The Complete Jean Renoir — a definitive retrospective of films by the greatest of all directors.
“[Renoir] guided actors, but did not dictate to them. In this way, he took full advantage of each actor’s personality. His films do not look acted, but alive.”
–Production designer Eugène Lourie
“Innocence is an important part of genius.”
By Betsy Sherman
The Harvard Film Archive’s summer retrospective The Complete Jean Renoir, running from June 9 to Sept. 1, presents 37 films, made from 1924 to 1970, by, to me, the greatest of all directors. While recent restorations have occasioned theatrical releases for classics such as The Golden Coach and The Grand Illusion, I don’t think there’s been anything close to this retrospective in the Boston area since a 1985 not-quite-complete series at the Museum of Fine Arts, assembled as sidebar to an exhibition of works by Jean’s father, the Impressionist painter Pierre Auguste Renoir. This time, Jean is front and center. At the HFA, obscurities will complement the classics—and all but a very few will be shown on film, from archival 35mm prints.
And what riches there are from this most sensual, most liberated filmmaker, who did not believe in manipulating either his actors or his audiences. For just a partial list of the highlights, including the two mentioned above: his experimental silent Charleston Parade; two 1930s movies starring Michel Simon, La Chienne and Boudu Saved from Drowning; other 1930s films Toni, A Day in the Country, The Crime of Monsieur Lange, and La Bête humaine; from his exile in America during World War II, The Southerner, Swamp Water, and The Woman on the Beach; his ravishing drama filmed in India, The River; and the best of them all, the 1939 The Rules of the Game (La règle du jeu). This film opens the series on June 9 at 7 p.m. (it will screen again on August 27 at 4:30 p.m.).
As someone who prides herself on rooting out the obscure, the eccentric, the idiosyncratic, I bear the “curse” of having Rules as my favorite movie—a title that is squarely part of the cinephile canon. It has carried me from my late teens through middle age. Although it has always been faithful to me, I have at times betrayed it. As a college friend recently reminded me, at one reunion I was telling people my favorite movie was Evil Dead II. Sam Raimi’s 1987 comic-horror blowout is precious to me, but not exactly my favorite (coincidentally, it too is playing on June 9, as a Coolidge Corner Theatre midnight show). Each viewing of Rules gives me new insight into this mix of comedy and drama, pathos and hilarity. For complicated reasons, it was a flop when released, but seen now, this social satire sparkles.
Renoir was born in 1894 in Paris and died in 1979 in Beverly Hills. The spirit of his father’s Impressionism, with its emphasis on savoring the present moment, informed his work. Not to mention that his father’s paintings, as high price commodities, helped fund his pursuit during the 1920s, when he was learning the art form and trying (unsuccessfully) to make his first wife, Catherine Hessling, a star. By the end of the 1930s, Renoir had built up a varied body of work but, of course, moneymen saw this as inconsistency; that, coupled with the director’s independent streak, meant he had a hard time finding like-minded funders.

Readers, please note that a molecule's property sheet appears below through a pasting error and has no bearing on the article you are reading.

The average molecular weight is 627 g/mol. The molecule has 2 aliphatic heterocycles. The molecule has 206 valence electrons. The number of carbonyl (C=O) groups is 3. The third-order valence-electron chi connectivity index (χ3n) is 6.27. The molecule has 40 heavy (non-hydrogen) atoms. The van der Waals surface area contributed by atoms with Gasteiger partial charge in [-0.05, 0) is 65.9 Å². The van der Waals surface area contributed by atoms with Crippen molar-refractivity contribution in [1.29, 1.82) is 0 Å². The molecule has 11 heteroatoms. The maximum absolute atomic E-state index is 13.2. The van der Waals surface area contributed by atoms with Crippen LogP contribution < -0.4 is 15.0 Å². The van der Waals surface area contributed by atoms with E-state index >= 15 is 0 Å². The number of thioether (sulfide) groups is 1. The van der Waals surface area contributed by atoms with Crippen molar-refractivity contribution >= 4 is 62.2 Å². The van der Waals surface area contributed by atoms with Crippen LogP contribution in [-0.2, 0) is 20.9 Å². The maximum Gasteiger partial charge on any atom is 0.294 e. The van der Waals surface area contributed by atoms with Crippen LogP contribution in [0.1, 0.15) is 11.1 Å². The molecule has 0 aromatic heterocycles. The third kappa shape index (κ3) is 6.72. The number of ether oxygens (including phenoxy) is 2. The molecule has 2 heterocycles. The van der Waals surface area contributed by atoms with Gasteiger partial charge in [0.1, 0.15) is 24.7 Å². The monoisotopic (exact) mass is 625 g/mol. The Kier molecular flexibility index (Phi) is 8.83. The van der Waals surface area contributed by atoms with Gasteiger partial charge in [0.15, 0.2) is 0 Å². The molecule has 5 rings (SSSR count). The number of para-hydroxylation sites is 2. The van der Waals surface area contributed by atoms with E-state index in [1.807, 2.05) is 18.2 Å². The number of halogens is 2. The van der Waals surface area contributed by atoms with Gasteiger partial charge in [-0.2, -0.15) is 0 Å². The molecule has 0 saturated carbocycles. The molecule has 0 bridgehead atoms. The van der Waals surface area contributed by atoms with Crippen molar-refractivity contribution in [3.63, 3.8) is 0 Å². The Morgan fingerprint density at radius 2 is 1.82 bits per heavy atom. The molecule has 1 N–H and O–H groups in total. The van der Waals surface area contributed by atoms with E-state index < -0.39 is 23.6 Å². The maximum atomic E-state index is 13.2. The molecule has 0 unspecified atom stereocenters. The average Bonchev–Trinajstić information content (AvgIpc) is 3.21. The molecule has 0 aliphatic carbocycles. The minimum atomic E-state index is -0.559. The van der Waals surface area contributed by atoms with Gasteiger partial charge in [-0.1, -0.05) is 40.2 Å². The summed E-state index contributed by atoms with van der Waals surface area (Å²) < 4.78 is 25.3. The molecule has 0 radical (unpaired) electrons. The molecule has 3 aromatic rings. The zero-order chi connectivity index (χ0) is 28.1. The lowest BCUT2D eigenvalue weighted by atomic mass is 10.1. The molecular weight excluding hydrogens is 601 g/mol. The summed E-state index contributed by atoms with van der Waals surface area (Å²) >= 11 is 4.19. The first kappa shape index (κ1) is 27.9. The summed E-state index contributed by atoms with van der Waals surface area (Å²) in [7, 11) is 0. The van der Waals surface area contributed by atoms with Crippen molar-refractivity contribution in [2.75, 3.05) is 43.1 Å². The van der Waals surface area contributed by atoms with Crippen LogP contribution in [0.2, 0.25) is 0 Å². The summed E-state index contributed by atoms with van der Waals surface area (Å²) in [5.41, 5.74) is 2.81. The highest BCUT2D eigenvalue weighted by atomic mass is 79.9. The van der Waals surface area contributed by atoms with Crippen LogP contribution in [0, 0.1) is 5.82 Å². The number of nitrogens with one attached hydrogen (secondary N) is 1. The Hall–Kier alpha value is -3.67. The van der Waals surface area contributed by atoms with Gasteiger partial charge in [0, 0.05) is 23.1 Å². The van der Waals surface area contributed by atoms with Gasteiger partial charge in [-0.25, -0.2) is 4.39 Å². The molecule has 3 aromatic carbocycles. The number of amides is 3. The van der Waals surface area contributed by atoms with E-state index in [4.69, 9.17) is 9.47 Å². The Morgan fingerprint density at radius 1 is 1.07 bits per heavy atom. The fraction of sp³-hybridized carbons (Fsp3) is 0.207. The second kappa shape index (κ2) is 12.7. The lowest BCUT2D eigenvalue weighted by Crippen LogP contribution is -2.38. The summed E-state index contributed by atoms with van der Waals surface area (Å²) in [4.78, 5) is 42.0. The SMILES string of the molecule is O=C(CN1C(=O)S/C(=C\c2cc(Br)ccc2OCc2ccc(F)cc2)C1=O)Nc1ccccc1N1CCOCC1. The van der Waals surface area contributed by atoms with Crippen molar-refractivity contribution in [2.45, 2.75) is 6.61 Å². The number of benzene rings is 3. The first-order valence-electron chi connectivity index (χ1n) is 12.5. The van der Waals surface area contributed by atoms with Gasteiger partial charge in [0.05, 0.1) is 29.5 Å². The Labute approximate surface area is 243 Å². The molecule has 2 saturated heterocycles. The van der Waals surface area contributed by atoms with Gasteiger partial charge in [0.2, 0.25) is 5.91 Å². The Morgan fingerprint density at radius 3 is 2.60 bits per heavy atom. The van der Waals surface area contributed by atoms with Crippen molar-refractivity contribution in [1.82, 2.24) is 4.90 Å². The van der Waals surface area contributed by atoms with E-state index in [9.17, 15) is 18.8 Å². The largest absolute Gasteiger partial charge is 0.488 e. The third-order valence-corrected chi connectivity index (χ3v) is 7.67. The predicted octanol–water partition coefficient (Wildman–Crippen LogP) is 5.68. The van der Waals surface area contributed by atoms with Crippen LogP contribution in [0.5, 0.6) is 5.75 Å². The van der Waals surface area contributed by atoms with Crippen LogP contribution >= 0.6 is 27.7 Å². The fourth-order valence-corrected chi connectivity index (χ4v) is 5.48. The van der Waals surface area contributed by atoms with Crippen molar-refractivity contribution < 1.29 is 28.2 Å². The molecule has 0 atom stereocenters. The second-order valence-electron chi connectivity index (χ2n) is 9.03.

He wanted to make a film that expressed something about the Nazi threat and the seeming inevitability of war, but without addressing it head-on. More than 20 years after making Rules, Renoir said “I was deeply disturbed by the state of mind of French society and the world in general. It seemed to me that one way of interpreting this state of mind would be to avoid talking about it directly and tell a light-hearted story instead.” He formed a company in order to make this film, envisioned as an update of Alfred de Musset’s 1833 The Caprices of Marianne. It would also have nods to Molière, Marivaux, and Beaumarchais, especially the latter’s Marriage of Figaro with its parallel intrigues of groups of aristocrats and groups of servants (yes Downton Abbey fans, you should go see this movie). However, Renoir thought of the plays and novels on which he based his movies as mere “trampolines.” Writers Karl Koch and Camille François collaborated with Renoir on the leap that became Rules.
The movie’s first shot captures one phenomenon of early 20th-century technology—a radio transmitter—and moves quickly to another, an airplane. Viewers are tossed, along with a woman radio reporter, into a nocturnal mob scene. The reporter snakes toward the runway where a French aviator has landed after making a Lindbergh-like solo trans-Atlantic flight. The young man’s unexpected statement travels from his huge microphone to radios everywhere. He made this journey for the sake of a woman, and since she’s not there to greet him, she’s “disloyal.” The next shot is of a crystal radio set in a swanky Paris apartment, in the bedroom of that woman: Christine, the Marquise de la Chesnaye.
The flyer-in-the-ointment, André Jurieu, causes a ripple of distress. Christine, an Austrian who’s fairly new to Paris society, is bewildered at how the young man misinterpreted her friendly interest in him. Her worldly young maid Lisette dispenses advice on the game between the sexes. Christine’s husband of three years, Robert, shakes off with aplomb the implication of a scandalous affair. Her longtime friend Octave, through whom she met the aviator, wants her to give the possibly suicidal young man a chance.